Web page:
- August 5, 2016
- Posted by: Dave Kurlan
- Category: Understanding the Sales Force
There have been at least 2 lists published of the sales books you should read on the beach this summer so we are not going there! But summer is for sun and fun and some of the best things in life happen during the summer. As a result, we miss some of the best work-related things because we aren’t working as many hours, may be in catch-up mode and not have the time to get to everything we would get to during cooler months. With that in mind, some of the best articles you haven’t read were published this summer!
I’m going to share four of them right here, tell you why the article will help today, and you can decide whether or not to read it.
Buyer Who Has No Use for Salespeople – This has been the most popular article of the summer. It started with a buyer who contributed an outrageous comment on another article and this article began as my formal response. But many readers commented, attacked him and he returned and attacked back so it morphed into a very entertaining read. The key here is that it exposed what happens when weak salespeople fail to bring value to their customers and prospects. This article is a must read.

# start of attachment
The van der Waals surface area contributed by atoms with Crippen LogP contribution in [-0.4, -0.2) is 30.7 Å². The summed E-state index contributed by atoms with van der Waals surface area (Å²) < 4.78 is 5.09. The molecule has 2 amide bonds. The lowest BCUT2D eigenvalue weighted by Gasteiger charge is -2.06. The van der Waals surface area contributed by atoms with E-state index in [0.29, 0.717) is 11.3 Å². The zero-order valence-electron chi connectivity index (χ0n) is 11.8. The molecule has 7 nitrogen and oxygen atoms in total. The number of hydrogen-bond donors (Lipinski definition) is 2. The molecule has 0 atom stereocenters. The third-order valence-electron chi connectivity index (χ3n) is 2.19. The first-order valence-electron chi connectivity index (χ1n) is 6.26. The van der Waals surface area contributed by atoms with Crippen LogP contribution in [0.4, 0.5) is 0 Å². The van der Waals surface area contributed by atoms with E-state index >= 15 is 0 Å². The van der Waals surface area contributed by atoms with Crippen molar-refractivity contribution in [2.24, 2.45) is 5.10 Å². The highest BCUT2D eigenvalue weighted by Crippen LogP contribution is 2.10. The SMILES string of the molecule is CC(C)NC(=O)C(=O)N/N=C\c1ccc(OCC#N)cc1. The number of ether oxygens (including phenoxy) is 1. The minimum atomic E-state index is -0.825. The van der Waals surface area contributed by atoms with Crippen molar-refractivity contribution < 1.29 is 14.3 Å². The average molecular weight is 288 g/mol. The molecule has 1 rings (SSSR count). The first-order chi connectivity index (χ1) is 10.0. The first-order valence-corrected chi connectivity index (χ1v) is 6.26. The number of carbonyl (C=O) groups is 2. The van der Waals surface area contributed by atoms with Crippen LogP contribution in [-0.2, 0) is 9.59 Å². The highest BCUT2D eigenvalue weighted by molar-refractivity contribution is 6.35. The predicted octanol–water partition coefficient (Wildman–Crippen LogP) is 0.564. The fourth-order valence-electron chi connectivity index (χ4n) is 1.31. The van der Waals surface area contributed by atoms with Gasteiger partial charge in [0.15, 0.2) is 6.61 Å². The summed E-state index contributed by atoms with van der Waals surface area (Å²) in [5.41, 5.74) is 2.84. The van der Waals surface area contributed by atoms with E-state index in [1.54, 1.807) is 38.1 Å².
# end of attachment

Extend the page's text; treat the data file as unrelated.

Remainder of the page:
Sales Process and Shoes Analogy – This sounds stupid but this short article links to the finest article I have ever written on sales process. You must read it if you have even the slightest doubt as to whether your sales process is perfect as it is.
Ineffective Sales Managers – This is really two articles and the link on your left links to the second. The link to the first article appears in the first sentence. The first article discusses the many reasons why most sales managers are so ineffective and the second article provides examples of how they do things wrong, and what they could be doing instead. There is also a great baseball analogy and you know how I like those!
Digital or Analog – This is an interesting read on the different approaches that newer companies – often in the technology space – take, versus older, traditional companies – often in manufacturing or distribution – and how they get to a common middle ground. Read this is to compare what you have in place to best practices.